Monday, October 3, 2011

A Yummy Surprise

Graphic image will follow.

We went out for dinner Saturday night.  Just Husband and I.  Bought diesel.  We were headed home and I was trying to figure out the fuel mileage when Husband swerved, and cussed, and "What the hell was that?"
I didn't see a thing.

He flipped around and headed back.  Somebody hit something.  Another truck was pulled over beside it.  We pulled in behind them.

Blood and guts were all over the highway.  Hot and steaming.

Yogi should know better than to play in traffic.

The people from the first truck were just curious onlookers.  We got to bring Yogi home.  He was pretty beat up, probably got hit by a tractor trailer,  a car wouldn't have been able to keep going after a hit like that.
His jaw was smashed, hanging out of his mouth.  His upper body was very limber, lacking bone structure, shoulders seperated.  His belly was ripped open, half of his rib cage missing, stomach contents spilled all over.
We tossed him in the back of the truck.
I gutted him (what was left) when we got home.  I couldn't find his large intestine, only one lung, no heart.  I sliced the pelvic muscles open.  The bone was already smashed.  Removed his penis.  I couldn't find the large intestine.  The boys strung him up in the garage.

It didn't dawn on me until the next day when I was skinning him- there was no large intestine.  There was no ass.  His entire rear end had been ripped off.

We'll get the meat off his legs, one side of his back (steaks) and front shoulder roasts for us.  Bits and pieces here and there for stew meat.  But a large portion of this little fellow will be going into doggie stew
Thanks to Mother Earth for this bountiful harvest.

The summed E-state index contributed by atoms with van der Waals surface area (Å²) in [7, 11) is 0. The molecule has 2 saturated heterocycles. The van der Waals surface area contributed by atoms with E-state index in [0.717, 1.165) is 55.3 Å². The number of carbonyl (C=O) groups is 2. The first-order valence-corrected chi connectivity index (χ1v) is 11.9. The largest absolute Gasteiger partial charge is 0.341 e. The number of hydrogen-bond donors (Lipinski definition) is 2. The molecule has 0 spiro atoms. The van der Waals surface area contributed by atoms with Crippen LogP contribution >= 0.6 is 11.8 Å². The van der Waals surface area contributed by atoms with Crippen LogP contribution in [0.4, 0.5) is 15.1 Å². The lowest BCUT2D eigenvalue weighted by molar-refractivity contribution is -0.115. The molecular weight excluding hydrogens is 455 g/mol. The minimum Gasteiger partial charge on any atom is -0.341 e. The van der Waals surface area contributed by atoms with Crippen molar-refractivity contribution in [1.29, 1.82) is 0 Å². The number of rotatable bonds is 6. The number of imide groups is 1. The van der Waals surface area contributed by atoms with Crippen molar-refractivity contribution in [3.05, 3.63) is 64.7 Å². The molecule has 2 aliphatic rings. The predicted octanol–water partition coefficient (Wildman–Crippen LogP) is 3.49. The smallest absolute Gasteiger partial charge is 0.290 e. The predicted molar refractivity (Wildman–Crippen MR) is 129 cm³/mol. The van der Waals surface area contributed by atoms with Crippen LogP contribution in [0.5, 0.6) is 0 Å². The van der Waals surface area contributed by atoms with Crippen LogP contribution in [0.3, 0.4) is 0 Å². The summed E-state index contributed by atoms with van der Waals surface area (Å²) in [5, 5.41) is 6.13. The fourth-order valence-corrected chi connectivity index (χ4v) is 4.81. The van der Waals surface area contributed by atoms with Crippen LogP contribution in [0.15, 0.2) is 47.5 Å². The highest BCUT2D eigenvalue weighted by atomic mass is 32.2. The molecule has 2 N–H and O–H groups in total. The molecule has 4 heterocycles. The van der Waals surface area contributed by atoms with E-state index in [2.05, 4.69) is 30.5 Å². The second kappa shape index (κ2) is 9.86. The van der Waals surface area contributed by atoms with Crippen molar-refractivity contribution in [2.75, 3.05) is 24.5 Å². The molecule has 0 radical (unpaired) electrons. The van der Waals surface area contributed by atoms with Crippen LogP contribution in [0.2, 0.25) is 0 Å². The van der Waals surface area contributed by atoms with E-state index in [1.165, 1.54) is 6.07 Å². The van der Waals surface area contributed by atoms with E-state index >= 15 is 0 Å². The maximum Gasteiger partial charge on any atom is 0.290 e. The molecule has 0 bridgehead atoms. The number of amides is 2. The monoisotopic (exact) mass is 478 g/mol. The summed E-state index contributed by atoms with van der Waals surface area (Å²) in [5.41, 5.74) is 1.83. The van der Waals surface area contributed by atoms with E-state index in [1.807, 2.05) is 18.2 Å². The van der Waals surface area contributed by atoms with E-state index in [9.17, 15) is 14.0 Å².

1. You are one amazing woman. I have decided I cannot dress a chicken, must less a bear. But, how do you know that this bear was not ill when he was hit?

    Congratulations on free food, I guess. LOL

  2. Thanks, Linda. They're all pretty much the same, just takes a bit of practice and a good teacher. (Thank you, Daddy, lol.)

    What reason do I have to assume it's ill? It was young, a good amount of fat, nice coat of fur, winter fur coming in nicely. There have been no news stories of any bear illness epidemics going on in the area. No reports in this year's hunting guide to suggest that bears should not be eaten.

    How do you know if the chicken you buy at the grocery store was healthy?

  3. me there. And, I do know they process sickly chickens and cows.

    Down here in the South, road kill is consumed regularly, especially if the person hit it or saw it hit or it was obviously very fresh.

  4. Wendy - you are my hero! and after catching up and reading through your previous blog entries - i am pretty sure that you would KNOW if the carcass was salvageable! good job on getting yogi home and dressed. hero!

  5. PP- exactly! There's far less risk in eating the wildlife sometimes. No, don't pick up something that's bloated and been sitting on the side of the road for a week, but a fresh kill is generally safe.

    Kymber- thanks again! It's nice to be appreciated, lol.


    that is exactly is what do do with viable roadkill! i am really impressed!